Several state agency officials presented details of the investment plan for proposed uses of the home and community-based services enhanced match, including provider rate increases, to the Aging, Human Services and Appropriations committees last week. Under the plan, HCBS waiver providers will receive a one-time estimated 5% stabilization payment to be paid in the third (current) quarter, which the OPM Secretary said can be used for investments in the workforce (retention bonuses or new hires); 1.7% across-the-board rate increase, authorized under the new state budget, effective July 1, 2021; and supplemental rate funding.
Additionally, officials indicated approval by CMS may take longer than expected, perhaps due in part to the fact that the Department of Social Services submitted its proposal 30 days after it was due, with an extension granted (rate increases are still retroactive to July 1); and rate increases allocated through the plan are in addition to the minimum wage increase for waiver services (the August. 1 increase in rates will be 6% for applicable services, according to the plan). HCAOA Connecticut was specifically cited as a key stakeholder in the process that informed officials on the challenges confronting providers and clients, and its advocacy is mentioned in the plan.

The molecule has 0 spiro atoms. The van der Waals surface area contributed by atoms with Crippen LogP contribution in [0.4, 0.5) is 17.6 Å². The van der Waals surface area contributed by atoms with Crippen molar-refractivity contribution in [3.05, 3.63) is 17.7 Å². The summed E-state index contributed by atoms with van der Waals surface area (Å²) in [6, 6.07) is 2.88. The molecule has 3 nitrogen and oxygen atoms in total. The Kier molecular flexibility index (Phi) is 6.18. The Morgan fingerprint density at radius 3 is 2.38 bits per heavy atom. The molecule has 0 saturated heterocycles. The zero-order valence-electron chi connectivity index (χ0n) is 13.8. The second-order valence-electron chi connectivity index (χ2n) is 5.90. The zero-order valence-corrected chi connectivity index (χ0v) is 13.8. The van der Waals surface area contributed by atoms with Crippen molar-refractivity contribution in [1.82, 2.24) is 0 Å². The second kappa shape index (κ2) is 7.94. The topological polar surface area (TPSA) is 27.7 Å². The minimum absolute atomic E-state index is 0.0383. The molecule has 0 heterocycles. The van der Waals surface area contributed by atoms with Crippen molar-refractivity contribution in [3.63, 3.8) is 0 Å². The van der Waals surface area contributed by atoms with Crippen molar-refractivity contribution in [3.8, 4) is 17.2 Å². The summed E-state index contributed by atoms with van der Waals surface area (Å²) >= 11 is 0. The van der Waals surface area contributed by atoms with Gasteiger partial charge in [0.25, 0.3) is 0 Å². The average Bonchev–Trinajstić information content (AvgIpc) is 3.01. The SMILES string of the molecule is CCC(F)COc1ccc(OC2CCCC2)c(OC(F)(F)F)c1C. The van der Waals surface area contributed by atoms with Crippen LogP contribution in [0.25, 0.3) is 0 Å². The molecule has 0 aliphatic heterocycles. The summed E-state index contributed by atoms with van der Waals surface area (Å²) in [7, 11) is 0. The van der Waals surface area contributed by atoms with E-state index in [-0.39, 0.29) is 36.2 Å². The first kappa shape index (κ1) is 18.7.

Additionally, the state auditors are recommending that Connecticut law be amended to require prospective employees of HCAs to submit to state and national criminal background checks and prohibit the hiring of employees with certain criminal convictions. The agency, in its performance audit of Protective Services for the Elderly, found that background checks for caregivers are inadequate and permit the hiring of employees with certain criminal convictions that could be harmful to elders. This would require a FBI background check, which would include fingerprinting of caregivers. HCAOA Connecticut and many individual providers argued that the requirement, in a bill proposed by the Department of Consumer Protection before the legislature last spring, could lead to significant and costly delays of placing caregivers in clients’ homes and put elderly persons at risk. A legislative committee removed the provision from the bill before an expanded background check requirement was approved.